This is Bell Rock - one of the energy vortexes that Sedona has made famous. I didn't feel any energy boost, but maybe I was too far away.

Cathedral Rock is probably the most famous landmark and also a vortex - a 'hot spot' of natural energy. Again, nothing, even when Ron and I climbed it a few years ago. Maybe we're just hopeless.

As you can see, we've been having some cloudy days and even a little rain. But so far it hasn't interfered with our plans.

Friday, October 15, 2010


What a gorgeous place! The surrounding colorful rocks are just amazing. I bet the natives hate having so many tourists, but I guess if you choose to live in a tourist destination, you have to put up with that. I do have one complaint - it seems there are charges for everything. First there is a Red Rocks Pass that you must have to park at any trail head. Luckily the Golden Age Pass covers that one. But the best views of the famous Cathedral Rock are at pay areas and we even had to pay for the hike we did yesterday which really shocked me. I know, I'm just cheap, but how do you think I retired at 49?

Yesterday we began where all good tourists should begin - at the visitors center. Although we had both been here before, we always need more information.

Then we headed up 89A through the lovely Oak Creek Canyon ending at the overlook at the top of the canyon. This was the best I could do for a picture looking into the sun. I guess early morning would be better and it was about noon by the time we arrived. If you look closely, you can see smoke caused by controlled burning in the canyon.

This is the last section of the road where you jump up the Mogollon Rim.

Since we were already up the hill and less than 20 miles from Flagstaff, we drove through the Ponderosa pines to town for lunch.

On our way back down the canyon we stopped at the West Fork trail head to check it out for a hike. This is where they charged us to park, forcing us to hike even though we weren't really prepared. We had water bottles and hiking sticks, but no packs.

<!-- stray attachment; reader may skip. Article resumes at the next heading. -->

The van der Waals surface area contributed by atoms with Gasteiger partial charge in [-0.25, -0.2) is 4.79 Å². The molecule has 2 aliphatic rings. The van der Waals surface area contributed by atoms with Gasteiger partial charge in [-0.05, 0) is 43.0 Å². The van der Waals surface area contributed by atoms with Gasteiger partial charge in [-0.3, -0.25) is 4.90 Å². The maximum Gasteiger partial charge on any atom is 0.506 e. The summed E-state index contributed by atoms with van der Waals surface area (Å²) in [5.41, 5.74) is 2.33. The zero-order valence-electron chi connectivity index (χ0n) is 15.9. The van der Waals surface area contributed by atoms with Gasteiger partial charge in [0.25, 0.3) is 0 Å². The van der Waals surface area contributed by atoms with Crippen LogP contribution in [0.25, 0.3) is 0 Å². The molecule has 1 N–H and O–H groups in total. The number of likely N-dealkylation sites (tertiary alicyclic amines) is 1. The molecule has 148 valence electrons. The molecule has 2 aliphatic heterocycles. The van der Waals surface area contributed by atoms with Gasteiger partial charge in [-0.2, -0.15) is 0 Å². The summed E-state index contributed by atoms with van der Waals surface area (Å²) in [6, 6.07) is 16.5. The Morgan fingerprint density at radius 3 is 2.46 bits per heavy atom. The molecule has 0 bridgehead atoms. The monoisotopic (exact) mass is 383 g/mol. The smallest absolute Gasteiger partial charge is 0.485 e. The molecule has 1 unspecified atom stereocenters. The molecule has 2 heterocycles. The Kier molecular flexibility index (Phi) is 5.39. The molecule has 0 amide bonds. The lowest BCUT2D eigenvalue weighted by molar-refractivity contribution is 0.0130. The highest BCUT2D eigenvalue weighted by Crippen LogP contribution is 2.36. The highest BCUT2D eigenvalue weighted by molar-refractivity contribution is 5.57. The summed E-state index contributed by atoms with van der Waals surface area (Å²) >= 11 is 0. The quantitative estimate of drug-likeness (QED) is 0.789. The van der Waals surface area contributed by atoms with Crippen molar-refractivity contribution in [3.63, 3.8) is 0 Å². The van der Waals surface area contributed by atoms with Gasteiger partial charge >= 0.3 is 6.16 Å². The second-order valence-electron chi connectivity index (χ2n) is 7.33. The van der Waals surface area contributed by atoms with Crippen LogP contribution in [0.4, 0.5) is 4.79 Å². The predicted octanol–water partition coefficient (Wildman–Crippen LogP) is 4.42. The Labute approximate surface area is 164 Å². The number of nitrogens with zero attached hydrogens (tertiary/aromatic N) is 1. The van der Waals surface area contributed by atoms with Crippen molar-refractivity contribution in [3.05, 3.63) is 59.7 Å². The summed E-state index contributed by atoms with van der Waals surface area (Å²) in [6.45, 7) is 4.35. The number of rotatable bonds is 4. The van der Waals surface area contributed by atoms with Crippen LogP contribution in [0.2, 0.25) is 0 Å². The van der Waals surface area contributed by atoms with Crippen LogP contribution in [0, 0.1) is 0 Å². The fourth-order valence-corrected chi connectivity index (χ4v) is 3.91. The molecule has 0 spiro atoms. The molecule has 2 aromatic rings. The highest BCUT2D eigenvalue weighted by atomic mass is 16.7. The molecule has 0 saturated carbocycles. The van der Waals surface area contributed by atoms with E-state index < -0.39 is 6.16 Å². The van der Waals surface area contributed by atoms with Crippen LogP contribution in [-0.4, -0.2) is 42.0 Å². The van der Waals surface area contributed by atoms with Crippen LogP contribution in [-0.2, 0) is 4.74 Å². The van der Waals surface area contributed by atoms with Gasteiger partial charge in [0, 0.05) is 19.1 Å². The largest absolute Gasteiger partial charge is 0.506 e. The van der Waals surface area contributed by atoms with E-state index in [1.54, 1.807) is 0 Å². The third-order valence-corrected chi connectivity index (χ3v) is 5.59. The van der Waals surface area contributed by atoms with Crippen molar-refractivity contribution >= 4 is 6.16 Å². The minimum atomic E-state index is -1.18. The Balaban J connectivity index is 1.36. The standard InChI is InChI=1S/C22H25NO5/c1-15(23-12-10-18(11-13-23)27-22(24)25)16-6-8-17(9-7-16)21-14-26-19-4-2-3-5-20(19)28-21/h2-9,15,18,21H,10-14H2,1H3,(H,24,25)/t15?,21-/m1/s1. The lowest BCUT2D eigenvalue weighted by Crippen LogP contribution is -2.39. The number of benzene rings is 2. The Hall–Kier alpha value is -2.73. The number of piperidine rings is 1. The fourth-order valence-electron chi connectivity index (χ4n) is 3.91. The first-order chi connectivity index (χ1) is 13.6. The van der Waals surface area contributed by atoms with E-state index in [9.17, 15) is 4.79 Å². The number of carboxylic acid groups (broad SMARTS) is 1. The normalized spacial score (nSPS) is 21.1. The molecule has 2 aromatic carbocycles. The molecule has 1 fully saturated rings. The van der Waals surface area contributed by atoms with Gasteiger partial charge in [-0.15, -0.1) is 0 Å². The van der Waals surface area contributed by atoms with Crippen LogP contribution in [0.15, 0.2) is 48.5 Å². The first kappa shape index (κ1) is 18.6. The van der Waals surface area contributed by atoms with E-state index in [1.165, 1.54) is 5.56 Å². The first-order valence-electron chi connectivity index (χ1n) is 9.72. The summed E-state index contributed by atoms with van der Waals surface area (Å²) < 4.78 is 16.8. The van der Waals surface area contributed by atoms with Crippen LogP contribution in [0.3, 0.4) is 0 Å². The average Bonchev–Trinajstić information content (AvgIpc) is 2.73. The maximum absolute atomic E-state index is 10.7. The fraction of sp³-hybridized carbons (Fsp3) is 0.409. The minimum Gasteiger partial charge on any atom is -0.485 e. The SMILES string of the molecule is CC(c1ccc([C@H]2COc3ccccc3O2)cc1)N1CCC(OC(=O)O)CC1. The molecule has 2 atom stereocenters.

The beginning of the hike passes through an old homestead, but I don't know anything about the people who lived there. I think there was a trail guide you could purchase, but . . .

Anyway, it was obviously quite a place. This is just part of the main house.

I hope the view out the window was better back then.

It's good we had those hiking sticks since there were several stream crossings. Unlike our friend Lloyd, balance is not my thing.

Honestly it wasn't the most interesting hike, although it was cool on a hot day. We turned around at this pretty spot.

And on our way back, we spotted this mummy rock.

Continuing our drive back down the canyon, we stopped a couple times to admire late afternoon light on the colorful cliffs.

Wednesday, October 13, 2010

Short Trip

Ron and I decided to get out of Dodge (or Mesa) for a couple of weeks. Although the weather is getting cooler, it's still in the 90's so we headed up to 4000 feet around the Cottonwood/Sedona area. Ahhh, it's about 10 degrees cooler.

We're parked on National Forest land midway between the two towns (off 89A, along 89B, for those who are interested.) Here is the view out our front window.

Farther along 89B is one of the most gorgeous parking spots ever, but unfortunately, somebody is in it! How dare they?

But that's okay, we get the entertainment of watching the cattle come to the water tanks. ('No Hunting' - yeah, I guess!)

They're not exactly Texas Longhorns, maybe these are the lesser-known Arizona Longhorns.

Look at this poor guy. I wonder how that happened.

This is a popular area for ballooning. I took this out the window one morning.

We visited the nearby Tuzigoot National Monument where the Sinagua built on this hill about 1000AD. These ruins have been 'stabilized' which basically means 'rebuilt'. I'm torn on my opinion of this process. What we're seeing is not original, but a pile of rocks wouldn't be nearly as cool looking.

From the roof of the highest room, you can see that they expanded down the hill as they needed more room. You can also see some of the surrounding fields and the Verdi river. This seems to be a perfect spot for an agricultural community. Like so many other such places we have seen, the Sinagua inexplicably left this place in the early 1400's. At its peak, the site housed perhaps 250 people in its 110 rooms.

We also visited the fanciful town of Jerome for a nice lunch. Jerome began as a copper mining town in 1876, but is now mostly know for tourists. It hangs on the side of a mountain with some interesting hairpin turns in the road passing through. Don't try driving it in an RV (like our friend John did.)

Actually this is not one of the hairpin turns since both roads are one way, but just an example of the multi-level town.

We ended with an evening stroll up our little gravel road.